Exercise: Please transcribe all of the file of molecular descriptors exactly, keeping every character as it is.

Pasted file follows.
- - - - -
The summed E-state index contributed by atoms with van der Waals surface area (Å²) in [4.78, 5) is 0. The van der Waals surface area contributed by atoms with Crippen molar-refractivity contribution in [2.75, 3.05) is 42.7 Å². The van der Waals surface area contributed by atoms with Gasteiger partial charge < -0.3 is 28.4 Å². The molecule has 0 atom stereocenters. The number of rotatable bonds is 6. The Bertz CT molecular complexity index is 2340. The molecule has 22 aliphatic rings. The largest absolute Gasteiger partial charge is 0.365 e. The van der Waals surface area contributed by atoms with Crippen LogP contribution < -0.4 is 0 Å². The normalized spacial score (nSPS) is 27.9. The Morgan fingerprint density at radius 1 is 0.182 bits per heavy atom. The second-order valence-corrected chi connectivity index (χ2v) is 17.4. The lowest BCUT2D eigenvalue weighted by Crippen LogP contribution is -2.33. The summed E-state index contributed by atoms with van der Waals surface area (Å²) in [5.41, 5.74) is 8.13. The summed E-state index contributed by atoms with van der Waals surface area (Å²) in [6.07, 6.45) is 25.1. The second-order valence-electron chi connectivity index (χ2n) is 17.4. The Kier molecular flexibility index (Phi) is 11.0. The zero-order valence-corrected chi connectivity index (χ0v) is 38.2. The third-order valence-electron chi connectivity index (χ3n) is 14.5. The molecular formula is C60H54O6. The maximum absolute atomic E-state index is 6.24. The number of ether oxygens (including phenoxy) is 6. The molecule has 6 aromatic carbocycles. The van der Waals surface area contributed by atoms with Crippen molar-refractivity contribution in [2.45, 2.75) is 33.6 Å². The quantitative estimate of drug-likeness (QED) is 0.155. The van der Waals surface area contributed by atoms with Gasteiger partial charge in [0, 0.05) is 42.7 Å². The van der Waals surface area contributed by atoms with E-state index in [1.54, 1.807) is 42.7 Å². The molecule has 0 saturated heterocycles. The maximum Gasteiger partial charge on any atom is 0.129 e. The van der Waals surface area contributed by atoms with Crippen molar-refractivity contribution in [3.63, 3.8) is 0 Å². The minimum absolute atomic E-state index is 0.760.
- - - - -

The summed E-state index contributed by atoms with van der Waals surface area (Å²) in [4.78, 5) is 0. The van der Waals surface area contributed by atoms with Crippen molar-refractivity contribution in [2.75, 3.05) is 42.7 Å². The van der Waals surface area contributed by atoms with Gasteiger partial charge < -0.3 is 28.4 Å². The molecule has 0 atom stereocenters. The number of rotatable bonds is 6. The Bertz CT molecular complexity index is 2340. The molecule has 22 aliphatic rings. The largest absolute Gasteiger partial charge is 0.365 e. The van der Waals surface area contributed by atoms with Crippen LogP contribution < -0.4 is 0 Å². The normalized spacial score (nSPS) is 27.9. The Morgan fingerprint density at radius 1 is 0.182 bits per heavy atom. The second-order valence-corrected chi connectivity index (χ2v) is 17.4. The lowest BCUT2D eigenvalue weighted by Crippen LogP contribution is -2.33. The summed E-state index contributed by atoms with van der Waals surface area (Å²) in [5.41, 5.74) is 8.13. The summed E-state index contributed by atoms with van der Waals surface area (Å²) in [6.07, 6.45) is 25.1. The second-order valence-electron chi connectivity index (χ2n) is 17.4. The Kier molecular flexibility index (Phi) is 11.0. The zero-order valence-corrected chi connectivity index (χ0v) is 38.2. The third-order valence-electron chi connectivity index (χ3n) is 14.5. The molecular formula is C60H54O6. The maximum absolute atomic E-state index is 6.24. The number of ether oxygens (including phenoxy) is 6. The molecule has 6 aromatic carbocycles. The van der Waals surface area contributed by atoms with Crippen molar-refractivity contribution in [2.45, 2.75) is 33.6 Å². The quantitative estimate of drug-likeness (QED) is 0.155. The van der Waals surface area contributed by atoms with Gasteiger partial charge in [0, 0.05) is 42.7 Å². The van der Waals surface area contributed by atoms with E-state index in [1.54, 1.807) is 42.7 Å². The molecule has 0 saturated heterocycles. The maximum Gasteiger partial charge on any atom is 0.129 e. The van der Waals surface area contributed by atoms with Crippen molar-refractivity contribution in [3.63, 3.8) is 0 Å². The minimum absolute atomic E-state index is 0.760.